The top Federal intelligence community and cybersecurity agencies this week issued a new software supply chain developers guide, and said they “strongly encourage” government agencies and software providers alike to follow the guidelines in order to improve security of the software supply chain.

The new guide issued by the National Security Agency (NSA), Director of National Intelligence (DNI), and the Cybersecurity and Infrastructure Security Agency (CISA) stems from the numerous requirements laid out in President Biden’s cybersecurity executive order issued in May 2021.

The executive order sets forth new requirements to secure the Federal government’s software supply chain, including “systematic reviews, process improvements, and security standards for both software suppliers and developers, in addition to customers who acquire software for the Federal Government,” the agencies said.

The new guide was created by the Enduring Security Framework (ESF) Software Supply Chain Working Panel. The panel is a cross-sector working group operating through the Critical Infrastructure Partnership Advisory Council (CIPAC) that aims to address threats and risks to the security and stability of U.S. national security systems. Members of the panel include officials from government, and private sector officials from the information technology, communications, and defense industry base sectors.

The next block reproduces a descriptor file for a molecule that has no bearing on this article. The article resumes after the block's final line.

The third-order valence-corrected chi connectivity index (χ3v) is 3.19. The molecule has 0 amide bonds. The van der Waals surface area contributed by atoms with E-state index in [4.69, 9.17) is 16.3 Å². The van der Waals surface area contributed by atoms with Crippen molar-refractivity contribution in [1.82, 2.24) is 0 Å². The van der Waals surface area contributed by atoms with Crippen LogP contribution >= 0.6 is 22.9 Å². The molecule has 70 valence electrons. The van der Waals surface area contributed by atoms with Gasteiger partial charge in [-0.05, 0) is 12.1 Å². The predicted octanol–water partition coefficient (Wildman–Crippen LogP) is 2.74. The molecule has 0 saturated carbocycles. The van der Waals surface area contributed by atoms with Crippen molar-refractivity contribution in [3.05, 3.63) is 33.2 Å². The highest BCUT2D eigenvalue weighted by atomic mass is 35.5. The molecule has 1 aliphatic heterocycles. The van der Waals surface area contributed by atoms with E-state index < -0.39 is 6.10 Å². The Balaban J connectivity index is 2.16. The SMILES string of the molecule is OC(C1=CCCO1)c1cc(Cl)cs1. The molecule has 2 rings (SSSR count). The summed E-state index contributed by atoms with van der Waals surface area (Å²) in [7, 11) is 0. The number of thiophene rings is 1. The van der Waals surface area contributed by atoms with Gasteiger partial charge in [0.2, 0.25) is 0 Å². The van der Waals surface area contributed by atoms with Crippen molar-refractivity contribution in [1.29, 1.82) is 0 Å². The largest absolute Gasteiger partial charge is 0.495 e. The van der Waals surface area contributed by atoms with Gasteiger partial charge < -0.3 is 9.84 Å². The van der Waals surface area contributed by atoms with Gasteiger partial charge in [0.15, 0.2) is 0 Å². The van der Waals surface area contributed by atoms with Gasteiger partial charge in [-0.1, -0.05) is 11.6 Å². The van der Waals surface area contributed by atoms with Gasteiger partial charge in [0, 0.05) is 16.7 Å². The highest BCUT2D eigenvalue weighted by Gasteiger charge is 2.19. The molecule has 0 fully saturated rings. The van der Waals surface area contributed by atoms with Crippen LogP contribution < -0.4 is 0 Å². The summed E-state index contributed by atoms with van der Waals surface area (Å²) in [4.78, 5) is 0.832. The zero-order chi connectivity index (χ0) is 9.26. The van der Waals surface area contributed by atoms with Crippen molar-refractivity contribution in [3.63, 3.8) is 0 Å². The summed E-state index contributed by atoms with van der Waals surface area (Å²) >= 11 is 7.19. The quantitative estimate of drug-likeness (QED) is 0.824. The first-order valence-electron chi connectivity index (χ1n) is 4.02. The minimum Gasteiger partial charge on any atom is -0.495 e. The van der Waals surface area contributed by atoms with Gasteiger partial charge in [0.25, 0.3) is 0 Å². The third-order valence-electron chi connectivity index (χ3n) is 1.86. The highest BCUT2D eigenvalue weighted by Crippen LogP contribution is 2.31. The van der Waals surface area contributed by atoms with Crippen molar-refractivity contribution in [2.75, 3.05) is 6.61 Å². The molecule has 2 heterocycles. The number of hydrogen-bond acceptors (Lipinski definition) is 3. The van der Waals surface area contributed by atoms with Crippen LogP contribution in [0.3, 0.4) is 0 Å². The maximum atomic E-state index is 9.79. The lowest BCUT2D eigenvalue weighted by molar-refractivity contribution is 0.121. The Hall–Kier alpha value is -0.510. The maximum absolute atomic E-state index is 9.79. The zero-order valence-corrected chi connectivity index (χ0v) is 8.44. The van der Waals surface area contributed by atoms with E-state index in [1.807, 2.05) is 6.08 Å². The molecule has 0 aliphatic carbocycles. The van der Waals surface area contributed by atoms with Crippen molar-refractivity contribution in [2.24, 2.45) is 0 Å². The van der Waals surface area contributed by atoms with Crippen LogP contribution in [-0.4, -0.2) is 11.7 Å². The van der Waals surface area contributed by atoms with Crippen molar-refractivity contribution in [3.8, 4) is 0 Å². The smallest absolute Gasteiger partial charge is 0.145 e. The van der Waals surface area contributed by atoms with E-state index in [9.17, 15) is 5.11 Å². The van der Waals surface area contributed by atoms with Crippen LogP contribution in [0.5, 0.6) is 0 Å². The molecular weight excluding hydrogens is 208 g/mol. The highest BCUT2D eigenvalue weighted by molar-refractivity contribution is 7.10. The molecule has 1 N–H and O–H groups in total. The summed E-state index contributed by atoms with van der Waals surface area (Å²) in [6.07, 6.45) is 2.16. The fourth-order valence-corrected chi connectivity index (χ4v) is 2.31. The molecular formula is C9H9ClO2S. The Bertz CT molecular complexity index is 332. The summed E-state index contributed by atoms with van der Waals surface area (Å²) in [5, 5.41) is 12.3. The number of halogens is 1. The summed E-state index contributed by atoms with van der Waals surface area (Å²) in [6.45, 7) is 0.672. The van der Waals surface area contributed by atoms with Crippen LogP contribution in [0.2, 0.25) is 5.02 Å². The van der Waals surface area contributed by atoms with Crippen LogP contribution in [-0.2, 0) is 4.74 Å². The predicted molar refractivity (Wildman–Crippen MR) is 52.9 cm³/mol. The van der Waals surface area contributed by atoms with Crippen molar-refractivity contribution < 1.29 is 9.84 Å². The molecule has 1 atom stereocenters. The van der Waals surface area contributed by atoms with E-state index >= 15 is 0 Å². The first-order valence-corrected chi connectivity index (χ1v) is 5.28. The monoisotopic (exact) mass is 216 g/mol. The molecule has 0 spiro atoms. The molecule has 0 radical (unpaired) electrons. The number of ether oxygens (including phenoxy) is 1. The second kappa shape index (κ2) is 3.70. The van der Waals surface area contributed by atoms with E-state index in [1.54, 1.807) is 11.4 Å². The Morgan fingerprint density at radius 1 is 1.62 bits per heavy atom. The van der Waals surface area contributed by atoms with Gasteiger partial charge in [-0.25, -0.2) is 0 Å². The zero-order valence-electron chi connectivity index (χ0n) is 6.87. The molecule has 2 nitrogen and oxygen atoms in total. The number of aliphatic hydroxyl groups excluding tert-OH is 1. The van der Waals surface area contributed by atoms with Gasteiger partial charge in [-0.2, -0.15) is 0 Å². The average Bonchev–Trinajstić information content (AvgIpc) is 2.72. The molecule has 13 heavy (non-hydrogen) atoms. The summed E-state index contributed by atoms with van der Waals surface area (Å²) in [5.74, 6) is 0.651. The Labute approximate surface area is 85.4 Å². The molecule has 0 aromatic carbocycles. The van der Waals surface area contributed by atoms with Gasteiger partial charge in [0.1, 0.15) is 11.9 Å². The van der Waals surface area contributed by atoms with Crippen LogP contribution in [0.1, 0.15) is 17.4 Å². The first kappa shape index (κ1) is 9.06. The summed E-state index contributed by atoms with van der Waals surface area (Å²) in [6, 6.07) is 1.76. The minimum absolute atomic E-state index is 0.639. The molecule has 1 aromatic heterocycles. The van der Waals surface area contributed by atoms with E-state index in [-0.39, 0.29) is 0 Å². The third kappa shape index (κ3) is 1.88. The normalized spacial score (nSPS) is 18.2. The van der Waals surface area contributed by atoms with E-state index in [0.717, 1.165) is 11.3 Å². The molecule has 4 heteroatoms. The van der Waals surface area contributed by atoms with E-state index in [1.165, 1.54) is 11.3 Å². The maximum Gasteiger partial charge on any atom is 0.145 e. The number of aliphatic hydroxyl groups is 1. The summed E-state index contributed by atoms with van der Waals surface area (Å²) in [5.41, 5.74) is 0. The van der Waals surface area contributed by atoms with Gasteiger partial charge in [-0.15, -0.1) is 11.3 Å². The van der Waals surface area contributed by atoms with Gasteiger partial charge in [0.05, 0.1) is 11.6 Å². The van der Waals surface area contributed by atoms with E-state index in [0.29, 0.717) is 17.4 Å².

The guidance document has three sections covering software developers, software suppliers, and software customers.

“Customers (acquiring organizations) may use this guidance as a basis of describing, assessing, and measuring security practices relative to the software lifecycle,” NSA, DNI, and CISA said.

The agencies said the suggested practices may be applied across the acquisition, deployment, and operational phases of a software supply chain.

“The software supplier (vendor) is responsible for liaising between the customer and software developer,” the agencies said. “Accordingly, vendor responsibilities include ensuring the integrity and security of software via contractual agreements, software releases and updates, notifications, and mitigations of vulnerabilities.”

The guidance features best practices and standards to help suppliers in those tasks, and NSA, DNI, and CISA emphasized that software developers are “strongly encouraged to reference” the guide’s best practices and standards.

“These principles include security requirements planning, designing software architecture from a security perspective, adding security features, and maintaining the security of software and the underlying infrastructure (e.g., environments, source code review, testing),” the agencies said.

In stating the value of the guidelines to improving software supply chain security, the agencies reminded that the SolarWinds supply chain hack in 2020 and the log4j vulnerability that emerged this year “highlight weaknesses within software supply chains, an issue which spans both commercial and open source software and impacts both private and Government enterprises.”

“Accordingly, there is an increased need for software supply chain security awareness and cognizance regarding the potential for software supply chains to be weaponized by nation state adversaries using similar tactics, techniques, and procedures (TTPs),” the agencies said.

Read More About
More Topics
John Curran
John Curran
John Curran is MeriTalk's Managing Editor covering the intersection of government and technology.